There’s an Apple support article that details how to reduce cable strain and damage on your MagSafe power adapter but that’s about it, it’s not even in the getting started booklet that’s in the box with the Mac (at least it hasn’t been on any Mac I’ve owned). Unless you decided to one day research the best methods for keeping your adapter free of cable damage then you’d never really know. Ironically, this was the exact same problem Apple’s smaller profile 30-pin dock connector cables were experiencing since they shrank it and removed the need to pinch the sides - customers would just yank the cable.
With the previous T-shaped connector, pull the cable in any direction and it’ll detach. With the L-shaped connector, pull the cable in most directions and it’ll detach. The one direction it won’t detach is if it’s pulled back away from the rear of the Mac (or the rear-right of the Mac), the cable can’t detach since the MagSafe port is recessed. All it needs is a sharp tug of the cable backwards and it’s enough to cause the exact problem MagSafe tried to avoid - a flying Mac.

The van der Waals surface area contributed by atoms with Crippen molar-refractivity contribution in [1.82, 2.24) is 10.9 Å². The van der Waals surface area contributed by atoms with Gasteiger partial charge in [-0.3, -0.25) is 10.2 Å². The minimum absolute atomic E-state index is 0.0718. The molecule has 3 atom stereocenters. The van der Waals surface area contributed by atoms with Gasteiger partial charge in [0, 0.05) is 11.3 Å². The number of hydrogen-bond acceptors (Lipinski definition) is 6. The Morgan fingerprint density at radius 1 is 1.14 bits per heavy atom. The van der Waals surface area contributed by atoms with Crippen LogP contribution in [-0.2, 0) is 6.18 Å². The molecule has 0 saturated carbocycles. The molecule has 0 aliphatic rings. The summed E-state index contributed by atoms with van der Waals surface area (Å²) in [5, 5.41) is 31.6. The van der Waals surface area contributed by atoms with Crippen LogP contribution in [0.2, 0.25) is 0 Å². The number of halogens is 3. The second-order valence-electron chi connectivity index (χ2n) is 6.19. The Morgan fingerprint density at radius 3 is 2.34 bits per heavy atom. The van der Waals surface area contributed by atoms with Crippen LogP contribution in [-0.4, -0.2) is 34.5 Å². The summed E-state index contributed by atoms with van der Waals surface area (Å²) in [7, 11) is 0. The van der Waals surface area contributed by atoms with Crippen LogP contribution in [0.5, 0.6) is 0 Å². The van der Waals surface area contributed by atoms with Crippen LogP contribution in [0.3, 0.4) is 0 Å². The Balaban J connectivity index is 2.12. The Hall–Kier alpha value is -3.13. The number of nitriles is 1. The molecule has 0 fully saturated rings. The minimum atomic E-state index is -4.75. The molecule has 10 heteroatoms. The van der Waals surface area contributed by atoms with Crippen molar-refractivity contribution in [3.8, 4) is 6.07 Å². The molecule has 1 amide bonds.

By reducing the height and increasing the width of MagSafe, Apple could move back to the more versatile T-shaped connector that all new MacBook Pro/Airs ship with. The magnet is still pretty strong (in fact I think it’s still a little too strong) but the cable’s strain relief appears to be better and my cable has been in constant use for the better part of 8 months and it looks just as good as it did out of the box.